THE BOOK REPORT: Hip Hop World: A Groundwork Guide
Hip Hop World: A Groundwork Guide brings mixed feelings to the table. On the one hand, Dalton’s own music background segues into a unique inside perspective that is by no means biased. Dalton’s writing keeps the book alive every step of the way by crafting genuine words and pushing historical points along. Dalton himself is perhaps the book’s brightest point as the author is one of the best voices in non-fiction music based books since Chuck Klostermann.
However, the actual points of the book seem superficial. In certain respects, the book seems more like a glancing perspective of a powerful movement. While Dalton’s own voice emphasizes the strength and power of the hip hop movement, the words themselves downplay it. When speaking of the role of the Beastie Boys, for example, the reader can’t ever get their mind set as to whether Dalton is being critical or supportive to their role.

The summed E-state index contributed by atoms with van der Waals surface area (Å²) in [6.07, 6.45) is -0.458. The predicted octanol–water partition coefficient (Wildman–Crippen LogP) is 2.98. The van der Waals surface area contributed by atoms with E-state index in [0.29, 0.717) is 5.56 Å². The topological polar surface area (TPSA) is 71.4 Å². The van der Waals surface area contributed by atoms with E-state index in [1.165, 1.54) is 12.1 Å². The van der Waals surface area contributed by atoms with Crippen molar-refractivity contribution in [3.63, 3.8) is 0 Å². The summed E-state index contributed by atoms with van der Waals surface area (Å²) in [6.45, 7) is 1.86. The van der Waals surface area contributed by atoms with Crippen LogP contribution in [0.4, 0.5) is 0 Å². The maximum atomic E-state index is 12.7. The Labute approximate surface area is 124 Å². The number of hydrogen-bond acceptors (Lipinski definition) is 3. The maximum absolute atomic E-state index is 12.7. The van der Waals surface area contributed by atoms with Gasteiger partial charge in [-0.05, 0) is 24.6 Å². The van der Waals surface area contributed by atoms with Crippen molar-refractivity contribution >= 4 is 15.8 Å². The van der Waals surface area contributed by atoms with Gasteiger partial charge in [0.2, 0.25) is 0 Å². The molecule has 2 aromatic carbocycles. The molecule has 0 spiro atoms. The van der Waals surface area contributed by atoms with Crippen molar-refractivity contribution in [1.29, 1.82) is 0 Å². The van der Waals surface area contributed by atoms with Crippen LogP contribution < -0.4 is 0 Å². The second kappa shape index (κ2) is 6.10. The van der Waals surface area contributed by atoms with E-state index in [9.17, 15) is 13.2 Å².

As a casual fan of more underground hip-hop (I could never get into the Beastie Boys, in other words), I like to think I have some knowledge of hip-hop. However, at times I found Dalton’s narrative almost insulting to the little knowledge I had. However, the book is brilliant at educating the reader. This reader may have been a bit biased regarding the book’s subject matter but it is a great primer to the world of hip hop and highlights many of the elements many reader’s might not know of, such as the powerful island roots of hip hop and the spoken word heroes that gave much to the genre.
As a reader, my expectations of the book were rather weighty. I expected a deep view of hip hop that would be mind altering. The book was by no means that. However, it was enjoyable, digestible (small enough that even those who hate non-fiction can read it) and informative.